Carroll County Families
Awarded Nearly $17 Million After Two-and-a -Half Week Trial
A record $16 million verdict on behalf of two families whose sons were killed in a grain bin entrapment incident in northwestern Illinois was the result of a two-and-a-half-week trial,
The Carroll County jury deliberated just eight hours before granting $8 million to each of the two plaintiffs’ families who were working at Haasbach at a Consolidated Grain and Barge Company grain elevator. The previous record in Carroll County was a $220,000 verdict in 1989 and a $1.1 million settlement in 2005, according to John Kirkton of the Jury Verdict Reporter.
The incident involved the July, 2010 deaths of Wyatt Whitebread, 14, and Alejandro Pacas, 19, who were standing on the grain in the bin, pushing the grain down to go to a conveyor. According to a third worker, Will Piper, he and Pacas jumped in to save Whitebread who was crying for help as he was being buried like quicksand. Pacas jumped into what became a sinkhole trying to pull out Whitebread and they both suffocated.
Piper was partially engulfed to his neck for approximately six hours before rescuers were able to save him. The jury awarded him $875,000. He was represented by Loren Golden of Golden Law Office in Elgin.
“These boys should not have been working in the bin in the first place,” said Kevin P. Durkin, one of the attorneys at Clifford Law Offices, following the record verdict. “Consolidated Grain and Barge had ultimate responsibility for what went on in that bin and the company failed these families.”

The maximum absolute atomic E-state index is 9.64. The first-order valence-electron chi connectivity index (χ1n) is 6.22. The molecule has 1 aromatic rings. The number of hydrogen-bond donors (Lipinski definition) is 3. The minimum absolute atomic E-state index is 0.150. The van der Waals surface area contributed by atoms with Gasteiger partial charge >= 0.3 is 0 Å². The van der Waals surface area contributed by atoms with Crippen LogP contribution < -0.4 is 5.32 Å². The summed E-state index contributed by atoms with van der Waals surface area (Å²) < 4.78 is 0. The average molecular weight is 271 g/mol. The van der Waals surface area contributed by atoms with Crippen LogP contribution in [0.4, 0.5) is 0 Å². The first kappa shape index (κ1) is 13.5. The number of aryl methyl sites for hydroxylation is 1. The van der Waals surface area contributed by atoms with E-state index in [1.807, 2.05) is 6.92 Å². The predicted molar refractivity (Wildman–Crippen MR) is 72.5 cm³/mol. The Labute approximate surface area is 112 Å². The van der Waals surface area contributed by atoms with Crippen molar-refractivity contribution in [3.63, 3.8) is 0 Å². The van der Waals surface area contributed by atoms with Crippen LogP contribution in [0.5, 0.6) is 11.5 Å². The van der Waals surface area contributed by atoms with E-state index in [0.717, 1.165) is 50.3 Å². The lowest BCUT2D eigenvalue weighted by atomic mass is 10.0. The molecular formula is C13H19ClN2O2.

The U.S. Department of Labor issued 25 citations to Haasbach with a penalty of $555,000 after an investigation into the deaths. The department found Haasbach violated the Fair Labor Standards Act’s Child Labor standards for employing anyone less than 18 to perform hazardous jobs. Haasbach was fined $68,125 for that violation.
Suffocation from engulfment is a leading cause of death in grain bins. The number of deaths more than doubled between 2006 and 2010, according to the Occupational Safety & Health Administration.
The Chicago Tribune was allowed to tape the closing arguments of the attorneys, marking the first time that occurred in Carroll County.
This trial was presided over by Judge Val Gunnarsson of the 15th Judicial Circuit before the nine-men-three-women jury.
According to the Chicago Tribune, Jonathan Sandoz, general counsel for Consolidated Grain and Barge Company, said that they plan to appeal the verdict.